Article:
1 WHEN the trees are all bare, not a leaf to be seen,
2 And the meadows their beauty have lost;
3 When Nature's disrob'd of her mantle of green,
4 And the streams are fast bound with the frost,
5 While the peasant inactive stands shivering with cold,
6 As bleak the winds northerly blow;
7 And the innocent flocks run for warmth to the fold,
8 With their fleeces besprinkled with snow.
9 In the yard, when the cattle are fodder'd with straw,
10 And they send forth their breath like a steam:
11 And the neat looking dairy-maid sees she must thaw
12 Flakes of ice that she finds in the cream.
13 When the sweet country-maiden, as fresh as a rose,
14 As she carelessly trips often slides,
15 And the rustics laugh loud, if by falling she shews
16 All the charms that her modesty hides.
17 When the lads and the lasses for company join'd,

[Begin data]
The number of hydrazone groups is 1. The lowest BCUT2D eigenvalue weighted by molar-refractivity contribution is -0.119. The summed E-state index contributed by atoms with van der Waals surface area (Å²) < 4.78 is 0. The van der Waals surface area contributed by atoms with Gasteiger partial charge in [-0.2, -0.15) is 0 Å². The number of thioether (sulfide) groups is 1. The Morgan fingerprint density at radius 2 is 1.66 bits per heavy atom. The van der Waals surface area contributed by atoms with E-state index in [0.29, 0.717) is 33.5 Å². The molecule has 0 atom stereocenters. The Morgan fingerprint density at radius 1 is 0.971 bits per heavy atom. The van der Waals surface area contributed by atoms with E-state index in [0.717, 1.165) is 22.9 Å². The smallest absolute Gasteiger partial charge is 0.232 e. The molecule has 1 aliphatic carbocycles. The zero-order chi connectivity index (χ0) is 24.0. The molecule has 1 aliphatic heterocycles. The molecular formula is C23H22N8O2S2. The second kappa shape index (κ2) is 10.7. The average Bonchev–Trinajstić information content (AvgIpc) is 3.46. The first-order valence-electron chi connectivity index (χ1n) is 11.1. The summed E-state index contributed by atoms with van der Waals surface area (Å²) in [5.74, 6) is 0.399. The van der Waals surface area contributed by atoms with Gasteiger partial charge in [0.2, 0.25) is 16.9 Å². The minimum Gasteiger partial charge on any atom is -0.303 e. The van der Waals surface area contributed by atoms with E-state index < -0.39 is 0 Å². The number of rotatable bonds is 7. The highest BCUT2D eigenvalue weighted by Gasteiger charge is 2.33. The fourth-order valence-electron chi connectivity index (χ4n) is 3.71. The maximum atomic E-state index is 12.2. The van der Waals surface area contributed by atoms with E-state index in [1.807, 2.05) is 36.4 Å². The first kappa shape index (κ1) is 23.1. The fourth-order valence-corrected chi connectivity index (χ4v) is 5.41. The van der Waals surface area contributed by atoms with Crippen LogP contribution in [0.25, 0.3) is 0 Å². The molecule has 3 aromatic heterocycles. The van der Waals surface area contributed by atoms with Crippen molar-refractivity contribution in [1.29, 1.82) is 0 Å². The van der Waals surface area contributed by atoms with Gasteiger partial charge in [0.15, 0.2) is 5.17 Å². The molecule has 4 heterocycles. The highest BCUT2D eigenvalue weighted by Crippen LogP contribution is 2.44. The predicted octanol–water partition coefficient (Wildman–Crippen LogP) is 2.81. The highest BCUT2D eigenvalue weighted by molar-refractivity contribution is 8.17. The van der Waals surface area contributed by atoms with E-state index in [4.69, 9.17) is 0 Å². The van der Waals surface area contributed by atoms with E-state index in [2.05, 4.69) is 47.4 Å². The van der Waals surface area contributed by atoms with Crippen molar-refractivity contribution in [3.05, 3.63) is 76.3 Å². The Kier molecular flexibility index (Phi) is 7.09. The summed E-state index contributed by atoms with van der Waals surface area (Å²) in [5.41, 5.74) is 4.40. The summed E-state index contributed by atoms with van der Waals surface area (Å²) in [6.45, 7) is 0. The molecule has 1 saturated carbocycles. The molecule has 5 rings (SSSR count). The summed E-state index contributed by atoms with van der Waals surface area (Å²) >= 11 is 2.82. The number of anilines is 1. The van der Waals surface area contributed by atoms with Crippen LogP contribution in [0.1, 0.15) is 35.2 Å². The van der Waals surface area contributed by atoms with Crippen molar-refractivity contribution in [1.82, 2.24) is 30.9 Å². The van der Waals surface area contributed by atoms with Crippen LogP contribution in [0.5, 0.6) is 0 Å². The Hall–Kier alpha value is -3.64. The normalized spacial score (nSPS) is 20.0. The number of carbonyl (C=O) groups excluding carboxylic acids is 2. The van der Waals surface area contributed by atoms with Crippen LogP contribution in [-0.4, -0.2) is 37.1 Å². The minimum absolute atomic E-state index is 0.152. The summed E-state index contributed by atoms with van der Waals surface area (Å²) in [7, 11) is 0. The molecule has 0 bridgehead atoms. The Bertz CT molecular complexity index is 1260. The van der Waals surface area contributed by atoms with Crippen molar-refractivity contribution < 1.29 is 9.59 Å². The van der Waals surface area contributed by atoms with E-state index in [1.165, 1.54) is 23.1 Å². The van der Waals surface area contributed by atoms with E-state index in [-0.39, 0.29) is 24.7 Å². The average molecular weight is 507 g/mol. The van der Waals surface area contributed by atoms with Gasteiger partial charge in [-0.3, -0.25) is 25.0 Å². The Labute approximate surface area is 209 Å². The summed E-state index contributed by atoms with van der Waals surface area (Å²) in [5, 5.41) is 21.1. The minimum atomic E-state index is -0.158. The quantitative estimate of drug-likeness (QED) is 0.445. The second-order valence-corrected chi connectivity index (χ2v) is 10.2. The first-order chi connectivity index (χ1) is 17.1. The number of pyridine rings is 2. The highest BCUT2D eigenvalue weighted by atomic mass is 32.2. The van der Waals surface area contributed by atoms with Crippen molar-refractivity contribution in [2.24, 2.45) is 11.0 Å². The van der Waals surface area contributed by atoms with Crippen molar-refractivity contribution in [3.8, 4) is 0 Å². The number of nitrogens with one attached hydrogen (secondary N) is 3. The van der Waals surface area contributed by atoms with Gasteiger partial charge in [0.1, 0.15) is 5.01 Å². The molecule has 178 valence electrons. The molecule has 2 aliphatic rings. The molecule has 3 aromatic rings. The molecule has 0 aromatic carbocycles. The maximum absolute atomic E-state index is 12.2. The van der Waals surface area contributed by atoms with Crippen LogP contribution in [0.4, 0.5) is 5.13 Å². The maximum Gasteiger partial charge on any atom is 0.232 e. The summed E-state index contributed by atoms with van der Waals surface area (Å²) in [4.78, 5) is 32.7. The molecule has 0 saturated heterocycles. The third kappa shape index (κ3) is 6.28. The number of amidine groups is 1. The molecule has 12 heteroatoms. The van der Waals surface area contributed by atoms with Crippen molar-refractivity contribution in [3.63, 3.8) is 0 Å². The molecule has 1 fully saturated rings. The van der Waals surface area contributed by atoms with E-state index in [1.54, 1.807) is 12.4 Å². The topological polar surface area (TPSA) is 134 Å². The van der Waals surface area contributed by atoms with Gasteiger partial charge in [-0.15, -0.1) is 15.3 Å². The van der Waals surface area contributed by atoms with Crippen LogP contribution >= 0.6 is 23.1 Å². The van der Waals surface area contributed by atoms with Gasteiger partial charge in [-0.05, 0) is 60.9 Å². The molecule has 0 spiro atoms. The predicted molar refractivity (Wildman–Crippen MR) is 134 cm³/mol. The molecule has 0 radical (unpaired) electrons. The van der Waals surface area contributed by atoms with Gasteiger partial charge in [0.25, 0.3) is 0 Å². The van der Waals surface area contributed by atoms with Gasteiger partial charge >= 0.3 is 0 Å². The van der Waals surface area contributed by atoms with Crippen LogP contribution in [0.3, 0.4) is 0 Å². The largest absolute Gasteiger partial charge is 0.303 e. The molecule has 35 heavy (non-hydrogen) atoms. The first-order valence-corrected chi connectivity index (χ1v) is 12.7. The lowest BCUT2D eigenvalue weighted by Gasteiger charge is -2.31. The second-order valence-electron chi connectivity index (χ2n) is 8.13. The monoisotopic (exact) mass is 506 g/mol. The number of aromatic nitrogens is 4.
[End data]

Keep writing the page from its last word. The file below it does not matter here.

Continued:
18 In a croud round the embers are met;
19 Talk of fairies, and witches, that ride on the wind,
20 And of ghosts, till they're all in a sweat.
21 Heaven grant in this season it may be my lot,
22 With the nymph whom I love and admire;
23 While the icicles hang from the eves of my cot,
24 I may thither in safety retire:
25 Where in neatness and quiet — and free from surprize,
26 We may live and no hardships endure;
27 Nor feel any turbulent passions arise,
28 But such as each other may cure.